Lego baby gender reveal

Lego model pregnancy baby gender reveal

Is this the most gruesome Lego playset ever?

A Lego-mad dad built a representation of his pregnant wife’s stomach and invited friends and family to pull it apart as a way to share the news of the gender of their child.

Gerry Burrows, 41, a computer engineer, decided the building blocks were the best medium through which to share the news that his wife Susanne, 34, would be giving birth to their daughter Amelia, now six months old, by cesarean section.

The set has become the favourite plaything of the couple’s eldest daughter Ella May, three.

Mr Burrows, of Limerick, Pennsylvania, said: “It’s a woman represented from the neck down and the upper thigh up.

“I had it so you could take off two layers of the stomach, then you had to pull out some of the insides, so it’s fairly gruesome.

“They could find the baby in there, attached to the umbilical chord, with a pink diaper and a pink bow, so they could tell we were having a girl.

“Everyone was delighted when they caught on to what we were telling them.”

The playset, which is made of approximately 400 bricks, took three hours to build. Mr Burrows completed it to share the news that a scan had revealed the gender of their baby, who would go on to be born in July 2014.

The scene also includes a washing station and weighing table, as well as surgical instruments.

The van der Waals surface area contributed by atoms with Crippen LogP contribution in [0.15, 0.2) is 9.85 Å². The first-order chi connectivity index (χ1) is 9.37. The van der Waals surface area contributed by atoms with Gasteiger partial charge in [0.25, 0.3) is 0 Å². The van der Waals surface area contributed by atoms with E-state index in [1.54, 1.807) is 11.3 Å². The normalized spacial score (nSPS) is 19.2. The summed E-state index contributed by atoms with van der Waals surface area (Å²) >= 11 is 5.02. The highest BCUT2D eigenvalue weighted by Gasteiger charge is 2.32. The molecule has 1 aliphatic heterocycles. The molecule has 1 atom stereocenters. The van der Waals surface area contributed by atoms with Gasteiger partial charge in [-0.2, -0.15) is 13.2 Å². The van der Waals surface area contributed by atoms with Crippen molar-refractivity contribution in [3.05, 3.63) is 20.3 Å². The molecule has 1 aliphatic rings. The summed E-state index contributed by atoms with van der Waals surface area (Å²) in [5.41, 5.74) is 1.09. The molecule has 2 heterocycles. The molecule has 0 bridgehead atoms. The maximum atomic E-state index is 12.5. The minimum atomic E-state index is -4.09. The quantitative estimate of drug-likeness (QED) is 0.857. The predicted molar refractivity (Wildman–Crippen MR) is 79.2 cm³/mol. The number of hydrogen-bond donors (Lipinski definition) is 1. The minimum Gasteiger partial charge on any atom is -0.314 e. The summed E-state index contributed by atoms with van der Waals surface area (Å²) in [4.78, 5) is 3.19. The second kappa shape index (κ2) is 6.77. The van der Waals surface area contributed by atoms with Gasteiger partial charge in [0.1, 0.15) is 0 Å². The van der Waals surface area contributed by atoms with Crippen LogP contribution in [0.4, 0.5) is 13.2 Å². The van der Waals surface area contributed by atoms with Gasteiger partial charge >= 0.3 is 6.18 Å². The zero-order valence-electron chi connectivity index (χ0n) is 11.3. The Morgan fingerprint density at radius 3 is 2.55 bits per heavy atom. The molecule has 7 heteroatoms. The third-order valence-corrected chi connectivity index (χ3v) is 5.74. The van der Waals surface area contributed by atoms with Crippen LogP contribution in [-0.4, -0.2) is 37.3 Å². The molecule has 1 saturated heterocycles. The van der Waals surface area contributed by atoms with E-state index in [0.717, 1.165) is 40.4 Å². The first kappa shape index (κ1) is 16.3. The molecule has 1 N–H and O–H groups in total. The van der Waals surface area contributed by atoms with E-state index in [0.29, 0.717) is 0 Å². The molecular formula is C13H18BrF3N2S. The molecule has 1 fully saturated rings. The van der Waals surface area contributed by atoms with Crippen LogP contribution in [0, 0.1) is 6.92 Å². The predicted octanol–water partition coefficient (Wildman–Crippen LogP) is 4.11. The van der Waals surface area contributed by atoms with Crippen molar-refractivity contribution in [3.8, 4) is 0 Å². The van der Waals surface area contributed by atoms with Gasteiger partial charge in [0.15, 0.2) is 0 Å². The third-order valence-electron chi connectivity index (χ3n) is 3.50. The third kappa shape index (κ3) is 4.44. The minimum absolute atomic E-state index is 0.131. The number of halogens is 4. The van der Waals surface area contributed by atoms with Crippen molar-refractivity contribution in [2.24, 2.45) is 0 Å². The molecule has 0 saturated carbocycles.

“It’s become my older daughter’s favourite thing to play with, even though I’m not sure it’s entirely suitable for kids. Where the legs are cut off you can see the bone, and the woman doesn’t have a head, so it’s a little gruesome.

“She likes to play with it and pretend her baby sister is being born again. She uses the washing station, weighing station, and incubator to care for the baby. She also plays with the baby with her other Lego and Duplo sets.”

Mr Burrows, a lifelong Lego fan, spends hours building structures from the toy bricks, improvising the designs in his head as he goes along.

He said: “It was difficult to get the scale right. I couldn’t use a minifig for the baby because it simply would have been too small. In the end I had to build one from scratch.

“It was a good thing I had enough skin colored pieces, which are not common. I have a very large supply of well-organized Lego sorted by size and color so I didn’t spend a lot of time trying to find certain pieces.

“Susanne loves it. She thought the severed body parts were funny, although she wasn’t sure about me putting the nipples on it, especially for showing to older family members and church friends.

“In the end, it went over well with everyone who saw it. I think it’s hard to be too offended by Lego nipples.”

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